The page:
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Spokane, Washington  Est. May 19, 1883
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Dear Annie 7/20

By Annie Lane Creators Syndicate

Dear Annie: I retired 11 years ago, but I could have been the obsessed woman addicted to her iPhone before I retired.

But in the previous decade, as I lay in my hospital room, recovering from serious stress-induced internal surgery, I kept addressing the “pings” on my phone.

My oldest daughter, a special needs faculty member at a local junior high school, took the phone from my hand and said, “Stop.”

At first, I was frustrated. I felt cut off from my busy executive life as a local elected official. Eventually, I adjusted.

Following six months of difficult recovery, where I only worked part time, I announced my retirement. My daughter was shocked, my husband elated.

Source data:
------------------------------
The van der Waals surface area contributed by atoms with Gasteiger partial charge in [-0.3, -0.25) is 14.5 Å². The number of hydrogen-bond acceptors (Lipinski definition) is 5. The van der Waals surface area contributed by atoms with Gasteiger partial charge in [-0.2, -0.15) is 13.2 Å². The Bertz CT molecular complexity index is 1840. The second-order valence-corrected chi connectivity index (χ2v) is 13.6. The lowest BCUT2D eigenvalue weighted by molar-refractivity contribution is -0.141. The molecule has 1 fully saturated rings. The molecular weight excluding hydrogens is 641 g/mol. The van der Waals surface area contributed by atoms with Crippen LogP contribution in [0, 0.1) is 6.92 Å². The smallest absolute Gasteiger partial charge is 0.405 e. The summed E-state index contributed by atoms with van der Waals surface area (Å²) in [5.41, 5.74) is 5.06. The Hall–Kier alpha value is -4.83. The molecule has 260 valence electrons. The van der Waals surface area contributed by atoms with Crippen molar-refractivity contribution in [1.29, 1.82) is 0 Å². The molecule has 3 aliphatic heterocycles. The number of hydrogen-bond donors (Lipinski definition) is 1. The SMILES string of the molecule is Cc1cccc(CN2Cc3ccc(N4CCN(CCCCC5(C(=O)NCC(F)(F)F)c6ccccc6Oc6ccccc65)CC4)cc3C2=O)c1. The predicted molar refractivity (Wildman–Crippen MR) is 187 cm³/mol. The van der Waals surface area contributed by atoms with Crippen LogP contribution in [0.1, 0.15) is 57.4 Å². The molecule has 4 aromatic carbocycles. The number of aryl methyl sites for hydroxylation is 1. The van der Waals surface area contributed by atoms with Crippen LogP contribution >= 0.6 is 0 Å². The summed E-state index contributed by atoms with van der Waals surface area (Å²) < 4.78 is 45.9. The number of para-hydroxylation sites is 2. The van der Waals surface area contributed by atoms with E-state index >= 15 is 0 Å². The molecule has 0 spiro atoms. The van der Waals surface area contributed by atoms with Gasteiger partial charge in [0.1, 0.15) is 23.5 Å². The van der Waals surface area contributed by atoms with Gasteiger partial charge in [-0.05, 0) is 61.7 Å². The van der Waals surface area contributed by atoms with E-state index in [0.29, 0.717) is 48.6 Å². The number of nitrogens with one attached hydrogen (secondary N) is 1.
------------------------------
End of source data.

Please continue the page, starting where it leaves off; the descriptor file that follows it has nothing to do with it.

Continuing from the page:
I still check my phone, and I still stay in volunteer roles, but life is different for me, and I am a happy 76-year-old grandmother, much less stressed.

A person may listen, but they need to make the decision themselves. Nagging doesn’t work. – Just Grandma in Washington

Dear Grandma: I love the idea of slowing down and putting away the iPhone. While technology is amazing, like any good thing, it needs to have its limitations and a time and place.

Dear Readers: In the spirit of slowing down and smelling the roses, I’m going to treat you with my favorite excerpt from “Walden”:

“We must learn to reawaken and keep ourselves awake, not by mechanical aids, but by an infinite expectation of the dawn, which does not forsake us in our soundest sleep. I know of no more encouraging fact than the unquestionable ability of man to elevate his life by a conscious endeavor. It is something to be able to paint a particular picture, or to carve a statue, and so to make a few objects beautiful; but it is far more glorious to carve and paint the very atmosphere and medium through which we look, which morally we can do. To affect the quality of the day, that is the highest of arts.”

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